Free Things To Do in Costa Rica
- #1View all PhotosfreeNicoya Peninsula#1 in Costa RicaBeaches, Free, Neighborhood/AreaTYPEMore than Full DayTIME TO SPENDBeaches, Free, Neighborhood/AreaTYPEMore than Full DayTIME TO SPEND
The Nicoya Peninsula's sparkling 80-mile shoreline boasts beach-centric towns with cream-colored shores and dense forests. Half of the peninsula is found in the Guanacaste province, while the other half sits in the Puntarenas province. Nosara Beach's powdery sands line the Nicoya Peninsula's western edge. You'll also find fishing and cattle-ranching communities east of the rustic coastline. After a significant rise in tourism that began in the 1970s, an influx of restaurants and hotels have enticed visitors to the peninsula's sandy coast.
Recent travelers highlight Nosara Beach's gorgeous sunsets, colorful fish and turquoise waters as ideal for surfers and beach lovers alike. But be warned: shade is minimal (and it gets hot!) and the undertow can be challenging; sunset walks on the beach are highly encouraged. Other hot spots include Mal País and Montezuma, a charming coastal town that boasts affordable hotel accommodations and untamed splendors, like magnificent waterfalls and gentle cerulean waves.
- #3View all PhotosfreeGuanacaste#3 in Costa RicaBeaches, Free, Neighborhood/AreaTYPEMore than Full DayTIME TO SPENDBeaches, Free, Neighborhood/AreaTYPEMore than Full DayTIME TO SPEND
Costa Rica's "Gold Coast" is one of the nation's most unique destinations and that's not just because of its secluded beaches. The region's dry, sunny savannas contrast the misty cloud-covered rainforests found in other parts of the country. To the east, you'll admire volcanoes comprising the Cordillera de Guanacaste. Along the coast – which extends all the way to the Nicaraguan border – you'll find pockets of white sand flanking hotels and remote fishing villages. Further inland, you'll discover a thriving cowboy culture that has flourished since Spanish colonial rule in the 19th century. More notable highlights include the pristine, palm-studded Playa Carrillo beach and the Rincón de la Vieja National Park. Another must-see attraction is the Santa Rosa National Park, a UNESCO World Heritage site that preserves the site of the 1856 Battle of Santa Rosa.
Recent travelers particularly recommend visiting Rincón de la Vieja National Park, which boasts hot springs and beautiful waterfalls. You'll also get to see some impressive volcanic activity.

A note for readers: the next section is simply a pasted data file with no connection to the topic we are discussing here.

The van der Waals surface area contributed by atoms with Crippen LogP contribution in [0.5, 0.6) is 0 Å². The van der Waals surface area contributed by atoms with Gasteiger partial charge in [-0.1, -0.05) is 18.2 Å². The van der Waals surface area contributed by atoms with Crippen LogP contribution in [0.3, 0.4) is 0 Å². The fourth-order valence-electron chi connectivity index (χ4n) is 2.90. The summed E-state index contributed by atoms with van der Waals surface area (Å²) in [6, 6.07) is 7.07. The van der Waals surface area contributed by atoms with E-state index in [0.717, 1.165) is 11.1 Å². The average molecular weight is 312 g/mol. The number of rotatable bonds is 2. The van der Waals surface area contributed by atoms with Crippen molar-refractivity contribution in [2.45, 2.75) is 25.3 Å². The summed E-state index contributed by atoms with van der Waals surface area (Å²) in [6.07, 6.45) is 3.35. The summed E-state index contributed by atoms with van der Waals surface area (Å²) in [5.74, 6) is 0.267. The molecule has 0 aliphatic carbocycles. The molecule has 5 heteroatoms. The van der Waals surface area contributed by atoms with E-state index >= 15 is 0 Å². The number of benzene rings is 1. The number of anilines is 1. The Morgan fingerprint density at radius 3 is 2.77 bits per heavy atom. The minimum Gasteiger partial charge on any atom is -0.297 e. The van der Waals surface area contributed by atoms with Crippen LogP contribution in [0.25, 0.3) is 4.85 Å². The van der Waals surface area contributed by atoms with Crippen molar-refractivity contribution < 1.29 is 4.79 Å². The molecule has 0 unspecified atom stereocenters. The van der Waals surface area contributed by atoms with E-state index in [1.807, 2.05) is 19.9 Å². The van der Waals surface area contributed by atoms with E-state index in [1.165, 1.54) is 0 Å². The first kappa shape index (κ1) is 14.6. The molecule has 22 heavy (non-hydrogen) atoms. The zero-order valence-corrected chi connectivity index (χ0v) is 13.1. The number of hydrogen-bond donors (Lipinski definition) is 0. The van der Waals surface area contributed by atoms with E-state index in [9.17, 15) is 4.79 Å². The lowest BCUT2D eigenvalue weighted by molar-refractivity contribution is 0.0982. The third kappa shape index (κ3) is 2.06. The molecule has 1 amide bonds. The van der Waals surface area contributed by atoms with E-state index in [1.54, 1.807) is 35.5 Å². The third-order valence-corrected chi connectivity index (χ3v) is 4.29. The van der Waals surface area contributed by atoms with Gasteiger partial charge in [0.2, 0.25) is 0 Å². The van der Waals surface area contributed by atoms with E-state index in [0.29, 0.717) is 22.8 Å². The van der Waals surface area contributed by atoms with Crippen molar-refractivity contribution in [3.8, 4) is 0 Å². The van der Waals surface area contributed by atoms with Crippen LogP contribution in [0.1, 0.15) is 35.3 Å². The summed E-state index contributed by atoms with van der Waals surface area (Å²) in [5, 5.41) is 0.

- #7View all Photos#7 in Costa RicaFree, Neighborhood/AreaTYPEHalf Day to Full DayTIME TO SPENDFree, Neighborhood/AreaTYPEHalf Day to Full DayTIME TO SPEND
The village of Puerto Viejo de Talamanca, located on Costa Rica's Caribbean coast, comes alive with reggae music, funky bamboo bars and a wild nightlife. Surfers crowd coconut-fringed Cocles Beach; nature-lovers venture inland to explore rainforests; and foodies check out downtown's delectable cuisine. Off the beaten path, you'll find dusty biking and walking paths running through tropical farms and gardens. Along the coast, you'll discover remote bungalows and empty stretches of sand.
Travelers recommend visiting Playa Negra's black-sand beach – located in the northwest end of Puerto Viejo de Talamanca – for a less touristy retreat. Visit between September and October for the best chance of sunlight in this often damp, tropical region.
- #8View all PhotosfreeJacó#8 in Costa RicaFree, Neighborhood/AreaTYPEHalf Day to Full DayTIME TO SPENDFree, Neighborhood/AreaTYPEHalf Day to Full DayTIME TO SPEND
Far away from northern Costa Rica's foggy rainforests lies Jacó, a beautiful town teeming with shops, restaurants and beachfront hotels. It's also the closest beachside retreat to San Jose, the country's capital. Surfers should venture to Hermosa and Esterillos Este's sprawling palm-lined shores for the best waves. If you're looking for a calm beach day sans the waves, consider Playa Mantas and Playa Blanca – two beaches popular with locals. Nature seekers should head to wildlife havens like the Pura Vida Gardens and Waterfalls to spot the area's beloved residents – colorful birds and monkeys – and gaze at the soaring coastal mountains. Whatever you do, save some energy for the lively night scene, which is known for its adults-only activities.
Recent travelers highlight one major drawback: the city's popularity. But if you don't mind sharing this sprawling beach retreat with others, previous visitors said it's worth a day or two.
- #12View all PhotosfreeSan José#12 in Costa RicaFree, Neighborhood/AreaTYPEMore than Full DayTIME TO SPENDFree, Neighborhood/AreaTYPEMore than Full DayTIME TO SPEND
San José, Costa Rica's vibrant capital, serves as a central base for exploration. You'll likely want to stop here before heading to the country's magnificent rainforests and beaches. Soaring offices, apartment buildings and museums will tower above you as you roam through the city's interconnected barrios (districts). Barrio Amón is popular with tourists for its centuries-old mansions and photo-worthy architecture. Barrio Escalante is equally popular for its variety of restaurants, bars, cafes and bakeries. If you plan on staying in the city for a few days before connecting elsewhere, consider heading downtown to explore the exquisite collections at the Jade Museum and Pre-Columbian Gold Museum. Both facilities house dazzling and rare pre-Columbian artifacts.
Recent visitors were equally impressed with the Jade Museum's presentation as they were with the extensive collection displayed in its confined space, though they did say it is a bit pricey. Travelers in search of the city's trendier areas may wish to drive about 3 ½ miles west of San José to reach Escazú, a sophisticated spot that boasts vibrant shops, nightclubs and restaurants. If you need help navigating the capital's dining scene, consider signing up for a food tour.
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